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How is chronic renal failure managed in diabetics?

Q: My father-in-law is diabetic for more than 10 years and he is 72 years old. Last month, he felt sick with swelling in the abdomen and ankles. We admitted him in the hospital and the doctors diagnosed chronic renal failure. The creatinine level was 1.8, urea was 90, calcium - 12.5. After he was discharged, we took him to a nephrologist and he performed a renal biopsy. The biopsy result showed that he was suffering from chronic diabetic nephropathy. The nephrologist said that this stage was not reversible but said he would treat him the best he can. The nephrologist advised us to take all the urine and blood tests and meet him after 10 days. Yesterday, we took blood and urine tests but the results showed normal values for all parameters. The creatinine was 1.3, urea 38 and calcium 10.2. Also, other parameters like sodium, potassium were normal. I am surprised to see such a result. Has renal failure been reversed? Is he not suffering form any renal malfunctioning any more? Please advise how we should take care of him?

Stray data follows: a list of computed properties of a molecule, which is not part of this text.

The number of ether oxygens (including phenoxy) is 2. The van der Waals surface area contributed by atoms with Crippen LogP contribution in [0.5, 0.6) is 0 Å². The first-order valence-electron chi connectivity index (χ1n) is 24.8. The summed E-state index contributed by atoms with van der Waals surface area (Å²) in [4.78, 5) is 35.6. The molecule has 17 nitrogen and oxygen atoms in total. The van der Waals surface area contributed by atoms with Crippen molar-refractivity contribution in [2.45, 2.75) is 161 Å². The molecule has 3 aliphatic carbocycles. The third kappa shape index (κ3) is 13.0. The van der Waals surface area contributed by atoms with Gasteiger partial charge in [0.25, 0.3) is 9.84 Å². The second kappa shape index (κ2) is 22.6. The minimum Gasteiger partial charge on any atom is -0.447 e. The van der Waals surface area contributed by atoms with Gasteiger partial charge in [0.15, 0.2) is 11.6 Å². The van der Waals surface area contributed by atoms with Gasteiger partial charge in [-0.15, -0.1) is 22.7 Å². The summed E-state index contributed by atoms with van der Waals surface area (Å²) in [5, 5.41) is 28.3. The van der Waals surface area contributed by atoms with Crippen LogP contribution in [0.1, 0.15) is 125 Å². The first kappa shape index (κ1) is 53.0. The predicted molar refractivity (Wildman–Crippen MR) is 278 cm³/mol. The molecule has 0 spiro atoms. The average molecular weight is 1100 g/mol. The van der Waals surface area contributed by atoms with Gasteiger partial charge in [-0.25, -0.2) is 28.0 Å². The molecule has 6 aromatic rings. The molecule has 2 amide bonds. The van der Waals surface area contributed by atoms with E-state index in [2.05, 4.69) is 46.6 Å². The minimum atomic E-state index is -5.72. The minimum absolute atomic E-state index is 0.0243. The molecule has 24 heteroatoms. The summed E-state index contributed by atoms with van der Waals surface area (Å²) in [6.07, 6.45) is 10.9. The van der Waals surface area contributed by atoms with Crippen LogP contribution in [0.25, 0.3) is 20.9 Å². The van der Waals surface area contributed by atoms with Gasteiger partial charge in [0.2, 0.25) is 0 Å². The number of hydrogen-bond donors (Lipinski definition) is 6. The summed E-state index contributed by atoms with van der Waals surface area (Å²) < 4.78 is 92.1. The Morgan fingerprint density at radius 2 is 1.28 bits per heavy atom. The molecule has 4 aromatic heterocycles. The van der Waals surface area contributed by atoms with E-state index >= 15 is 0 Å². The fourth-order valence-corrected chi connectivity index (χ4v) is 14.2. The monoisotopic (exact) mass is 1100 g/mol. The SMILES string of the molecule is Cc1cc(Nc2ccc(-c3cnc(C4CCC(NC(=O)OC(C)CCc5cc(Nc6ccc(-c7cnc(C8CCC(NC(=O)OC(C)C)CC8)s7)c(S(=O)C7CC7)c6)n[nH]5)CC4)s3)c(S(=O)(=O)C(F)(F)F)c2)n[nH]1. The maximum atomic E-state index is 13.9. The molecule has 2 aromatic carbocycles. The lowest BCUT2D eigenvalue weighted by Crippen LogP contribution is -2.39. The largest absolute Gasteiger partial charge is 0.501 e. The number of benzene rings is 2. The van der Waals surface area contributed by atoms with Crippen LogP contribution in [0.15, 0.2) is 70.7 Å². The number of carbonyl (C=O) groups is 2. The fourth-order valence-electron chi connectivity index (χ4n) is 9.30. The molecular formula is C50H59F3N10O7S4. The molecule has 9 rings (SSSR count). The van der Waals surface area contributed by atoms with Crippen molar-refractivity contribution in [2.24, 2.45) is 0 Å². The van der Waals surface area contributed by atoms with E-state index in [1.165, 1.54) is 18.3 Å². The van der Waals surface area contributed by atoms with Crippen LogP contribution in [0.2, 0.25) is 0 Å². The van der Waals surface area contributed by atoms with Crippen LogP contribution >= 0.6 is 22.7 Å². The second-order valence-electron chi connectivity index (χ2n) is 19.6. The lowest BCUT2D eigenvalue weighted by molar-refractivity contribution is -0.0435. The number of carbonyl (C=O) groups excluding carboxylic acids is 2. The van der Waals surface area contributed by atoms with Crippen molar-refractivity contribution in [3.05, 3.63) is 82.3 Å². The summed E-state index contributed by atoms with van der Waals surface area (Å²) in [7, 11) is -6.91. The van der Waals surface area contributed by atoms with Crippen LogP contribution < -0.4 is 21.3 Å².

A:The results are not surprising. Undoubtedly, your father-in-law has changes of chronic diabetic nephropathy, which is a progressive disorder. Serum creatinine and urea are indirect functional correlates of the structural changes in the kidney. Many times there is poor co-relation and functional deterioration may come later or early. Moreover, there are others factors (some which are reversible), which could affect kidney function. It is possible that such factors may have been responsible for deterioration and its reversal led to improvement. One also has to keep in mind the laboratory variation of S. creatinine and urea, especially if done in different labs as standardisation can be a problem. Your father-in-law requires to keep his blood pressure target around 120/75 mm Hg, preferably use ACEI/ARF (in consultation with your nephrologist), keep his target HbA1C (7%) done every 3 months and avoid smoking to slow down the rate of natural deterioration of kidney function in diabetic kidney disease.


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